Which Stance Is Best for MMA?
Mixed martial arts, like the UFC, give fight fans the best look at what works and what doesn’t. Look at your favorite fighters’ stances, and you’ll find that they’re all different. Why? Because your stance should change based on three main factors:
- Your body type
- Your fighting style
- Your opponent
A tall fighter with long arms and legs should use them to his advantage, which means a long stance with hands further forward. This will keep his opponent at bay. A shorter, smaller fighter will want his opponent to come closer to him within range of his strikes, which means a tighter stance with hands closer to the body and feet closer together.
If you fight primarily with kicks, taking up a short stance like wing chun practitioners won’t help you, a Thai kickboxing stance would suit you better.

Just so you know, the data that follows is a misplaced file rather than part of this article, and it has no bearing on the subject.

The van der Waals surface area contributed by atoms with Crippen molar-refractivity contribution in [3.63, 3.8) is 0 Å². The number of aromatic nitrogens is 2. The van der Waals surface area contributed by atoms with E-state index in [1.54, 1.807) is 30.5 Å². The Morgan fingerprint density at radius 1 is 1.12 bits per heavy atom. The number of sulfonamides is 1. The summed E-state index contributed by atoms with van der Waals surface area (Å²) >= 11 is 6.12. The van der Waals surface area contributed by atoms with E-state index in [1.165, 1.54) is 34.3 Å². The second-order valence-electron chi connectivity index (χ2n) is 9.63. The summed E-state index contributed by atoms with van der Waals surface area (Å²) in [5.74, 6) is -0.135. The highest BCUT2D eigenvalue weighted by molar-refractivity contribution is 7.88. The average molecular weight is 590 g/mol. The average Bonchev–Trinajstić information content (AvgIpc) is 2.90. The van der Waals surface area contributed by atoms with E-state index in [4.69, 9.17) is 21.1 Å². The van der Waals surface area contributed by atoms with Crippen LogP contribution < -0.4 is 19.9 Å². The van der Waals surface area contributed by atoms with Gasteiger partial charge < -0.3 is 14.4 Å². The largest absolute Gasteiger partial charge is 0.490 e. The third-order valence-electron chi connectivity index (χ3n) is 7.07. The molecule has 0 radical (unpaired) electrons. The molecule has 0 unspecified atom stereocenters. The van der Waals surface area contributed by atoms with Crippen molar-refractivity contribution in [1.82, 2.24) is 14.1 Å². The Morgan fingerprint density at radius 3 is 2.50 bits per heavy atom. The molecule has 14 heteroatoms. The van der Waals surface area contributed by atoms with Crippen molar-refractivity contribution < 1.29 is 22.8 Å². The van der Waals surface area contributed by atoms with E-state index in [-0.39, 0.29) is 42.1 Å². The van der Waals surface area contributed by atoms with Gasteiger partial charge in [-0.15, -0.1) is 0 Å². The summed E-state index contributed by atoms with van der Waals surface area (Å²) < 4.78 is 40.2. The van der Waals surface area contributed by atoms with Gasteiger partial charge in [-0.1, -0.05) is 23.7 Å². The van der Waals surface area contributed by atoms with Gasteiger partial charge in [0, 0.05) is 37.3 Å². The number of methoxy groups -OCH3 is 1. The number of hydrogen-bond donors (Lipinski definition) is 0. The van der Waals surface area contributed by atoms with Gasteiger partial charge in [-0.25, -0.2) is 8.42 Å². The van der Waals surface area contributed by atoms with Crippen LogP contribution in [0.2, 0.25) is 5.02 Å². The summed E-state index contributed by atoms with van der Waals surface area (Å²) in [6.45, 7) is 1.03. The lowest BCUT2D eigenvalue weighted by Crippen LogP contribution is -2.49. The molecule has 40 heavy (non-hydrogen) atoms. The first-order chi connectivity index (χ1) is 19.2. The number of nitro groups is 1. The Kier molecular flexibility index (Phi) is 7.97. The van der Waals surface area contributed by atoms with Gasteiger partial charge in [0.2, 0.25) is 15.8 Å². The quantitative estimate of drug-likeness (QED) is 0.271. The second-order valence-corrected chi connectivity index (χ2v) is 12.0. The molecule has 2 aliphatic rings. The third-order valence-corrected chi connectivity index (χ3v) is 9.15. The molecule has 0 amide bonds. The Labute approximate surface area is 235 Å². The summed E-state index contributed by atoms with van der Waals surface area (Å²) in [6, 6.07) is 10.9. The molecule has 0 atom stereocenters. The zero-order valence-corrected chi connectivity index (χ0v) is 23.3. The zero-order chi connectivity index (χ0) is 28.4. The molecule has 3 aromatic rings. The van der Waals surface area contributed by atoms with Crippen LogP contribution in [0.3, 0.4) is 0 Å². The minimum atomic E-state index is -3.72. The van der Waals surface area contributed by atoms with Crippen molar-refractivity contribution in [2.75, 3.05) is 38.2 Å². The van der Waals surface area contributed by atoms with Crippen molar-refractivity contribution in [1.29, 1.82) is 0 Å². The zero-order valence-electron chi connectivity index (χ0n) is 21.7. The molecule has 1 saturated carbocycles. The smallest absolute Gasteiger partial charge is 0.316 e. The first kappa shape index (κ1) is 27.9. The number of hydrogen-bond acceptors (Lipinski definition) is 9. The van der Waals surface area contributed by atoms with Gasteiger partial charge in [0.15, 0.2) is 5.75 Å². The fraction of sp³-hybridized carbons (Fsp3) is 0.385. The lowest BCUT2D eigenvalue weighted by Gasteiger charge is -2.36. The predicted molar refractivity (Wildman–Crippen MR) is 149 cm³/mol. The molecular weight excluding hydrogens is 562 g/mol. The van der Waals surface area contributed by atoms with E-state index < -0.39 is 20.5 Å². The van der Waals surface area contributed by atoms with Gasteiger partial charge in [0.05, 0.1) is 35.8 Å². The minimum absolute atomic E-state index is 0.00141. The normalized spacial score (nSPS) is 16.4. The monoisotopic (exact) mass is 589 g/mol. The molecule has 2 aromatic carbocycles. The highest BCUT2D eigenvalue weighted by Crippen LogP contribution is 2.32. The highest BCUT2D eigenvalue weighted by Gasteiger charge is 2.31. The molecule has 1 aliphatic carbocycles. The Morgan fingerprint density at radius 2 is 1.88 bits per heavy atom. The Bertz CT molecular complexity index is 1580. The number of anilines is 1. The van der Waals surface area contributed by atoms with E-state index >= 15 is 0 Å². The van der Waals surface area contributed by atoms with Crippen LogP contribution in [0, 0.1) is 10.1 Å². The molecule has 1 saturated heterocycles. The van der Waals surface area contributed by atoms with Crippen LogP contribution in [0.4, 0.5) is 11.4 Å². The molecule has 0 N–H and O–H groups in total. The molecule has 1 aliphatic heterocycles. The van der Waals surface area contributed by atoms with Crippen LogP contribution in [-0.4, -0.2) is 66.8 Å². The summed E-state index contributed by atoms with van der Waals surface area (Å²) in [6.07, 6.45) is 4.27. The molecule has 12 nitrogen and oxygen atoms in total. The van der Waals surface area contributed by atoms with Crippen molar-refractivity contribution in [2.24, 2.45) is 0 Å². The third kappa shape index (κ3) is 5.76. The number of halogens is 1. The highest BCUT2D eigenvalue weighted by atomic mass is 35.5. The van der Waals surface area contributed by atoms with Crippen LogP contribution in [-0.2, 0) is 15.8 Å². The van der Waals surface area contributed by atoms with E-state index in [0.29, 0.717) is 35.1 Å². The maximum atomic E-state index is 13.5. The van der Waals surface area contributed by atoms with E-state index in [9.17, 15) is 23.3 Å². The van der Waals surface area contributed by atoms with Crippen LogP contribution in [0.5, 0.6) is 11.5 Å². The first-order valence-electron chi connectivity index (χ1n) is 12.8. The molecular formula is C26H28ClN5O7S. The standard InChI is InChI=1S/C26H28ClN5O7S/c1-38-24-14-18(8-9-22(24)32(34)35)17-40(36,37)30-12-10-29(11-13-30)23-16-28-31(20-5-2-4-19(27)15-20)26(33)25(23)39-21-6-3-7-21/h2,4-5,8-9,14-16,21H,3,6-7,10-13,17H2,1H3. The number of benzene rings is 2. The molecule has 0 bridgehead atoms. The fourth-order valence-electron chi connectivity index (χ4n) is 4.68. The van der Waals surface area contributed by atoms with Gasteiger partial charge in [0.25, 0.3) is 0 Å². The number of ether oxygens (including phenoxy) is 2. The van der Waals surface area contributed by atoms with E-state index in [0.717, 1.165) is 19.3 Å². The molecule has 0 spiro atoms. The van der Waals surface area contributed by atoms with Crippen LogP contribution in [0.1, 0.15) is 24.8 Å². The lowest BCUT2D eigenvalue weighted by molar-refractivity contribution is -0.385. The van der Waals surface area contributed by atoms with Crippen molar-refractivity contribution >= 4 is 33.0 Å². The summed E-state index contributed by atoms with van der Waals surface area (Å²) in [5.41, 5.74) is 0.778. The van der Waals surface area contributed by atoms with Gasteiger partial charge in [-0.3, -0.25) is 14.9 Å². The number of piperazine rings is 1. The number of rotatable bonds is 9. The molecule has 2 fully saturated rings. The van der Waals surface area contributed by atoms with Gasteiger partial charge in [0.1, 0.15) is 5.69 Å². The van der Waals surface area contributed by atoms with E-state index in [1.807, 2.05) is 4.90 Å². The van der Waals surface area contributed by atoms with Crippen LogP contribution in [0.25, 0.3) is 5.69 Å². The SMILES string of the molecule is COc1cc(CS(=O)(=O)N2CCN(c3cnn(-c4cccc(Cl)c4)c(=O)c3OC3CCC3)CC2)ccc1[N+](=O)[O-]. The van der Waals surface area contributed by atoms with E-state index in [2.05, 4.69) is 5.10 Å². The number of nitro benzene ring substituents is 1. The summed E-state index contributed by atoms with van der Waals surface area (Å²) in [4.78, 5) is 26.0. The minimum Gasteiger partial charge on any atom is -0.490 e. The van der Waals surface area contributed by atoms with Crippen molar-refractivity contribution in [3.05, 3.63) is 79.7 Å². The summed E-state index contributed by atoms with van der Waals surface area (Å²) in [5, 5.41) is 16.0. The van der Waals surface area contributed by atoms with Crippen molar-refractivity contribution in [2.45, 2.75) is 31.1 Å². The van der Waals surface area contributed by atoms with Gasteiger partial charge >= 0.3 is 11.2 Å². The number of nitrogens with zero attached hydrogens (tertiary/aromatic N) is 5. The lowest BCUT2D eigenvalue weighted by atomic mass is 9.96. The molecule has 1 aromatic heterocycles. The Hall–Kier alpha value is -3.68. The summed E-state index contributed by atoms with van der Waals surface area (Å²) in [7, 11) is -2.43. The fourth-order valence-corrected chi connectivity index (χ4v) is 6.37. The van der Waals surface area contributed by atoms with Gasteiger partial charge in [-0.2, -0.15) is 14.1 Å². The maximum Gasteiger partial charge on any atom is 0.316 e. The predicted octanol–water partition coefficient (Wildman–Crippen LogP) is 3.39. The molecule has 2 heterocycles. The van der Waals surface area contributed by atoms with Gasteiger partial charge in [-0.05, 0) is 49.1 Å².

The third aspect of your stance is your opponent. If you’re fighting a wrestler, for example, you know he will try to take you down, and so standing in a sideways stance (like in Taekwondo) will be a disadvantage – he can reach down anytime and grab your front leg for a single leg takedown. If your opponent is a boxer, staying at range with a longer stance will make it harder for him to hit you.
A Fighting Stance is a Signal
Some attackers don’t really want a physical confrontation and think they can win without throwing a punch, bullying you into submission. When you take to your fighting stance, you show them that you want will fight, and you won’t back down. The attacker now has to choose whether or not to engage. Some may try to de-escalate at this point or retreat.
When you go from standing naturally to adopting a combat posture, it tells your opponent a few things:
- You know how to fight
- You aren’t going to back down
- The confrontation has escalated and is now physical
But any time you take up a fighting stance, you must be prepared to fight! Stay Safe!